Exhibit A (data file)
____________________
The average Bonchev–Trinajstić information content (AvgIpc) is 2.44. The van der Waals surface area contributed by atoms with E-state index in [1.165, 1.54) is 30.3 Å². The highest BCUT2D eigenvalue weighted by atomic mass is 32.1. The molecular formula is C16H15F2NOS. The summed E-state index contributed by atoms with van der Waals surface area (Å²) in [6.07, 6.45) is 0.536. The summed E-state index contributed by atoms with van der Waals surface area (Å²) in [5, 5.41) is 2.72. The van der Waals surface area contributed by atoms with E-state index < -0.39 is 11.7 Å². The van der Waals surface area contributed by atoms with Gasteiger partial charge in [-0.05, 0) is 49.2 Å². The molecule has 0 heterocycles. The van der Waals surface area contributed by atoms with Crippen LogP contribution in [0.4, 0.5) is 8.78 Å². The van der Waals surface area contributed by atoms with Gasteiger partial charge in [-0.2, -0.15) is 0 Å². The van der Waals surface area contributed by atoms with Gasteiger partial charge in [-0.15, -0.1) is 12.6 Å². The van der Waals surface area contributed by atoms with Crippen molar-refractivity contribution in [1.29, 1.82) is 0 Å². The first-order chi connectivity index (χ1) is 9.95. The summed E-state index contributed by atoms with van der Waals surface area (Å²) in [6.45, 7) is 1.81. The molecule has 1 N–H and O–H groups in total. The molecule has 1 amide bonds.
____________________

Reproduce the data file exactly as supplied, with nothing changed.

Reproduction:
The average Bonchev–Trinajstić information content (AvgIpc) is 2.44. The van der Waals surface area contributed by atoms with E-state index in [1.165, 1.54) is 30.3 Å². The highest BCUT2D eigenvalue weighted by atomic mass is 32.1. The molecular formula is C16H15F2NOS. The summed E-state index contributed by atoms with van der Waals surface area (Å²) in [6.07, 6.45) is 0.536. The summed E-state index contributed by atoms with van der Waals surface area (Å²) in [5, 5.41) is 2.72. The van der Waals surface area contributed by atoms with E-state index < -0.39 is 11.7 Å². The van der Waals surface area contributed by atoms with Gasteiger partial charge in [-0.05, 0) is 49.2 Å². The molecule has 0 heterocycles. The van der Waals surface area contributed by atoms with Crippen LogP contribution in [0.4, 0.5) is 8.78 Å². The van der Waals surface area contributed by atoms with Gasteiger partial charge in [-0.2, -0.15) is 0 Å². The van der Waals surface area contributed by atoms with Gasteiger partial charge in [-0.15, -0.1) is 12.6 Å². The van der Waals surface area contributed by atoms with Crippen molar-refractivity contribution in [1.29, 1.82) is 0 Å². The first-order chi connectivity index (χ1) is 9.95. The summed E-state index contributed by atoms with van der Waals surface area (Å²) in [6.45, 7) is 1.81. The molecule has 1 N–H and O–H groups in total. The molecule has 1 amide bonds.